I. What doctrines the apostle did preach to the Corinthians.

II. Why he calls the doctrines which he preached to the Corinthians milk.

III. Why he preached these, rather than any other doctrines, to that people.

1. Let us inquire what doctrines the apostle did preach to the Corinthians.

In teaching any art or science, it is necessary to begin with its most essential and fundamental principles. The same mode of instruction seems proper in preaching the gospel to those who never heard it. And since this was the case with the Corinthians, we may justly suppose, that the apostle would adapt his preaching to their peculiar state; and, in the first place, teach them the nature and design of the gospel, which would ne

cessarily lead him to unfold the great and leading doc trines of Christianity. This supposition we find confirmed by his own declarations. "And I, brethren, when I came unto you, came not with excellency of speech, or of wisdom, declaring unto you the testimony of God. For I determined to know nothing among you save Jesus Christ, and him crucified." And in another place he says, "according to the grace of God which is given to me, as a wise master-builder I have laid the foundation." These passages afford a strong presumptive evidence, that the apostle taught the most essential and fundamental doctrines of the gospel to the Corinthians. But we shall find more ample evidence of this, if we now examine the contents of his two Epistles to that people.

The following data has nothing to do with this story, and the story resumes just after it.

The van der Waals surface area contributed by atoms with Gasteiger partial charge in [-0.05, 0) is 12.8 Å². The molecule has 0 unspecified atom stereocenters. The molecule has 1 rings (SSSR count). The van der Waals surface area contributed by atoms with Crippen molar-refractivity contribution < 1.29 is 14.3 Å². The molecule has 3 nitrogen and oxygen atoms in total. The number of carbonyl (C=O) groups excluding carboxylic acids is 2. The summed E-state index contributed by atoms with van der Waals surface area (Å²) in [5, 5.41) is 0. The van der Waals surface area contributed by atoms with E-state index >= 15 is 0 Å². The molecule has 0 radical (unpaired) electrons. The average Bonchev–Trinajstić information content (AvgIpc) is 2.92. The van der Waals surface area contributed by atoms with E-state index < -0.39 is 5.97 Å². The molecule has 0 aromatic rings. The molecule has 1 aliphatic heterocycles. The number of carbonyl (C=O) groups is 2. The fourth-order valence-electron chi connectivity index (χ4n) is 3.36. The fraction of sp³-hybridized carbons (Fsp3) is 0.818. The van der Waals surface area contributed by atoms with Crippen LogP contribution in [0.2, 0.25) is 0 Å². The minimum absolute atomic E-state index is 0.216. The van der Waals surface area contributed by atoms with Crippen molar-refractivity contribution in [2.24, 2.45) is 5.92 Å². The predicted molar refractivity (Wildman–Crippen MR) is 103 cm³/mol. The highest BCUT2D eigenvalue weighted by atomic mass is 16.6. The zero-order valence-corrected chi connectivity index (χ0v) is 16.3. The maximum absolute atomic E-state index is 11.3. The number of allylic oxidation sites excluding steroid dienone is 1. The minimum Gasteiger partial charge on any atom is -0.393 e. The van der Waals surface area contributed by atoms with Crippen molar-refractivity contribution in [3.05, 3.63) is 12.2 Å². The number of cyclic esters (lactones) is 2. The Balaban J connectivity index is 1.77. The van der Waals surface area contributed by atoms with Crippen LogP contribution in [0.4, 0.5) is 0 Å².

The moral depravity of human nature lies at the foundation of the gospel. If all men were not involved in moral corruption and guilt, they would not need that salvation, which the gospel reveals and offers. "The whole need not a physician, but they that are sick." The apostle could not preach the gospel intelligibly to the Corinthians, without teaching them the doctrine of moral depravity. Accordingly we find him bringing this doctrine into view in order to illustrate the redeeming love of Christ. These are his words: "The love of Christ constraineth us; because we thus judge, that if one died for all, then were all dead." He means dead in trespasses and sins, which is complete moral depravity. And in the chapter preceding the text, he describes the entire depravity of the heart, by its leading influence upon the understanding. "The natural man receiveth not the things of the Spirit of God; for they are foolishness to him; neither can he know them, because they are spiritually discerned." These are plain instances of the apostle's